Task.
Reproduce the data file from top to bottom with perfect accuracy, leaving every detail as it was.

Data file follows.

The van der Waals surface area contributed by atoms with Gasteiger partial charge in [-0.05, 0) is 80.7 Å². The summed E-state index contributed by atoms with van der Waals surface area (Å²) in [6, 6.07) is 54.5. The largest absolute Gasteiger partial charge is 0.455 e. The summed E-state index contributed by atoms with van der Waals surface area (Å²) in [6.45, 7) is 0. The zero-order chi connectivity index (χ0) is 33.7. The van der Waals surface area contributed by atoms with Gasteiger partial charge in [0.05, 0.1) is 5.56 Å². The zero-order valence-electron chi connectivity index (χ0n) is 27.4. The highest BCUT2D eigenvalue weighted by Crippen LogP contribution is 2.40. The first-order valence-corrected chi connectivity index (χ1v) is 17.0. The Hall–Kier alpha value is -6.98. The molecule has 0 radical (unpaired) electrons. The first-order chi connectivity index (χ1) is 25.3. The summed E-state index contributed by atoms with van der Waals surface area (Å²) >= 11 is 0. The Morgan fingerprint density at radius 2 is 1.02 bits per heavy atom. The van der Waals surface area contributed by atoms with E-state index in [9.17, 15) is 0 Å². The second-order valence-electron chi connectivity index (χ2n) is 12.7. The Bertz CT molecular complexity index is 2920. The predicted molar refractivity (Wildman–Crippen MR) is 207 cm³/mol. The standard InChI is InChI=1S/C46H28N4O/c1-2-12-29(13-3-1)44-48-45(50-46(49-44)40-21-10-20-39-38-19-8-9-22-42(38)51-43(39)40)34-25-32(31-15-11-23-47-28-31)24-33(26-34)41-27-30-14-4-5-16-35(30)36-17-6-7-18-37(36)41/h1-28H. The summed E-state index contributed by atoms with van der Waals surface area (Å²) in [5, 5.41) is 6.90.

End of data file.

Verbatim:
The van der Waals surface area contributed by atoms with Gasteiger partial charge in [-0.05, 0) is 80.7 Å². The summed E-state index contributed by atoms with van der Waals surface area (Å²) in [6, 6.07) is 54.5. The largest absolute Gasteiger partial charge is 0.455 e. The summed E-state index contributed by atoms with van der Waals surface area (Å²) in [6.45, 7) is 0. The zero-order chi connectivity index (χ0) is 33.7. The van der Waals surface area contributed by atoms with Gasteiger partial charge in [0.05, 0.1) is 5.56 Å². The zero-order valence-electron chi connectivity index (χ0n) is 27.4. The highest BCUT2D eigenvalue weighted by Crippen LogP contribution is 2.40. The first-order valence-corrected chi connectivity index (χ1v) is 17.0. The Hall–Kier alpha value is -6.98. The molecule has 0 radical (unpaired) electrons. The first-order chi connectivity index (χ1) is 25.3. The summed E-state index contributed by atoms with van der Waals surface area (Å²) >= 11 is 0. The Morgan fingerprint density at radius 2 is 1.02 bits per heavy atom. The van der Waals surface area contributed by atoms with E-state index in [9.17, 15) is 0 Å². The second-order valence-electron chi connectivity index (χ2n) is 12.7. The Bertz CT molecular complexity index is 2920. The predicted molar refractivity (Wildman–Crippen MR) is 207 cm³/mol. The standard InChI is InChI=1S/C46H28N4O/c1-2-12-29(13-3-1)44-48-45(50-46(49-44)40-21-10-20-39-38-19-8-9-22-42(38)51-43(39)40)34-25-32(31-15-11-23-47-28-31)24-33(26-34)41-27-30-14-4-5-16-35(30)36-17-6-7-18-37(36)41/h1-28H. The summed E-state index contributed by atoms with van der Waals surface area (Å²) in [5, 5.41) is 6.90.